istock/bhofack2

Corn on the cob

“Corn on the cob is a summer favorite in our house, particularly when cooked in the microwave, so that the kitchen remains nice and cool,” Deaner says. Place stripped corn on a dish or platter large enough to hold the number of ears you want to cook. Sprinkle each ear with 2 tablespoons water. Cover with plastic wrap or wax paper, cutting a couple of holes in it, and cook on high for 2 to 2½ minutes per ear.

istock/debbismirnoff

Sauces and puddings

“Sauces like cheese sauce and blueberry sauce, as well as puddings, cook much faster in the microwave than on top of the stove, plus you don’t have to stand over them and continuously stir,” says Deaner. Simply place all the ingredients in a large microwaveable bowl and stir every two to three minutes, until they become as thick as you’d like, she says.

istock/hadelproductions

Eggs

A favorite microwave cooking hack? Put eggs in the microwave. Gemma Stafford of Bigger Bolder Baking, a Los Angeles-based professional chef who is known for her microwave meals, snacks, and desserts says she grew up cooking scrambled eggs in the microwave. “Make sure to whisk up your eggs well before cooking and keep your eye on them so they don’t overcook or explode. It happens.” Love eggs? Check out these egg recipes that are for more than just breakfast.

istock/tharakorn

Noodles

You can cook noodles in the microwave with just a little bit of stock to get a lovely noodle dish or a hearty soup with your own mix-ins says Stafford. Microwave noodles in stock for 2 to 2 ½ minutes or until the noodles are tender. You can turn this into a soup or remove the noodles and serve on a plate as a side dish. Here’s how to reheat leftovers for the best taste.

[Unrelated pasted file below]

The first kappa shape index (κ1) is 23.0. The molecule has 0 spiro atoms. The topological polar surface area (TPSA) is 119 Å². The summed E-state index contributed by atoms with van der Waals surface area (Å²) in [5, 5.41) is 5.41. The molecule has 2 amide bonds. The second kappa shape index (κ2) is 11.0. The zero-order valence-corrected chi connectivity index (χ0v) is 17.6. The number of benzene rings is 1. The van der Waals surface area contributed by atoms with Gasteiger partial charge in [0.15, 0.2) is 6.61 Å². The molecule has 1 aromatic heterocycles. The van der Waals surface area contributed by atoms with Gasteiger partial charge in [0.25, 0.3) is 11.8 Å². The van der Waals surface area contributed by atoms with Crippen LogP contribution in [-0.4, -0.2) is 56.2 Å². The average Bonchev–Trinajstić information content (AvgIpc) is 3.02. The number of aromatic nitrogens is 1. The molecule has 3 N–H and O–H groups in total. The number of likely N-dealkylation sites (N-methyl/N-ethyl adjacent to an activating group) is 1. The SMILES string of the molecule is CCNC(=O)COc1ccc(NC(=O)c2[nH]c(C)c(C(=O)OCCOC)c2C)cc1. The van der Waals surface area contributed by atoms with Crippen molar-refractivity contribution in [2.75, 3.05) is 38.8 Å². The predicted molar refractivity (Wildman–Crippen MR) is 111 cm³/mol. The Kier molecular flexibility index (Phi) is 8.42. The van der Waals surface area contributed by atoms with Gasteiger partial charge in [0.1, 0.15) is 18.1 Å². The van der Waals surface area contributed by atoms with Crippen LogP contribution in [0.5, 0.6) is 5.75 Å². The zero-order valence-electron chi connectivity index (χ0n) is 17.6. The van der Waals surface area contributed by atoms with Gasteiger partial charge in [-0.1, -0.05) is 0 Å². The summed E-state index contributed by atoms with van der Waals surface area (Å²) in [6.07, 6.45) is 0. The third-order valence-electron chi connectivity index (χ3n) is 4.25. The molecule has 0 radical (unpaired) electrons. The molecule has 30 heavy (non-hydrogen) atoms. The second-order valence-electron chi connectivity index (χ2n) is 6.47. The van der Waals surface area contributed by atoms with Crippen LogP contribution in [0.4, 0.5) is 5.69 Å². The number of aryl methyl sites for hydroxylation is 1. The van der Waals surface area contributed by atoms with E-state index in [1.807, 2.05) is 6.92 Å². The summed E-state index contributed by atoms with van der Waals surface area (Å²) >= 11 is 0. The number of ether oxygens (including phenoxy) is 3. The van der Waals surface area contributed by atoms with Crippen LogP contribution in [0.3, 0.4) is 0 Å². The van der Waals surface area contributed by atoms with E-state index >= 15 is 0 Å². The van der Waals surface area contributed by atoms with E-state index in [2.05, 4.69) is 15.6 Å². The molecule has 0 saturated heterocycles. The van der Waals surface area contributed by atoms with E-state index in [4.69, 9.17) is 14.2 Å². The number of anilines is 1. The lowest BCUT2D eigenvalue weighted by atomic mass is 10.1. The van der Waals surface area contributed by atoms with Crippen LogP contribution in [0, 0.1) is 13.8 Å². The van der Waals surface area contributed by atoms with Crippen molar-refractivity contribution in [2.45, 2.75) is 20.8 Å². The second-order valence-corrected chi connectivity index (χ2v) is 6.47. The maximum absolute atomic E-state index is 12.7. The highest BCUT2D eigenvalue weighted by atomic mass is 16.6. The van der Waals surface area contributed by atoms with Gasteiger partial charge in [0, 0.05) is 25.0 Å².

istock/julia_sudnitskaya

Potato chips

“There are so many microwave cooking techniques for potatoes but my favorite is to make them into potato chips,” says Stafford. “Simply use a good quality oil (my favorite is olive oil) to get a lovely flavor without all the fat of store bought chips,” she says. You can also scrub a potato, poke holes with a fork so steam can escape, and microwave on half power until soft for a perfectly cooked “baked” potato. These are the 18 ways you’re using your microwave all wrong.

istock/lilechka75

Mug brownie

Want that warm, gooey brownie? A mug brownie is just that without the wait time. “The trick is to microwave it just the right amount to fully cook the cake, but still give you a deliciously soft brownie,” Stafford says. Check frequently to make sure you’re not overcooking and be aware of the steam. Watch out for these 12 things you should really never microwave.

Laura Richards
Laura Richards is a Boston-based journalist with a passion for storytelling, reporting, content marketing, and branding. She has written for Reader's Digest, The New York Times, The Washington Post, U.S. News & World Report, The Boston Globe Magazine, Glamour, Martha Stewart Living, Woman's Day, Redbook, Good Housekeeping, House Beautiful, and more. Her areas of specialty include health and wellness, lifestyle, parenting, and business and entrepreneurship. www.LauraRichardsWriter.com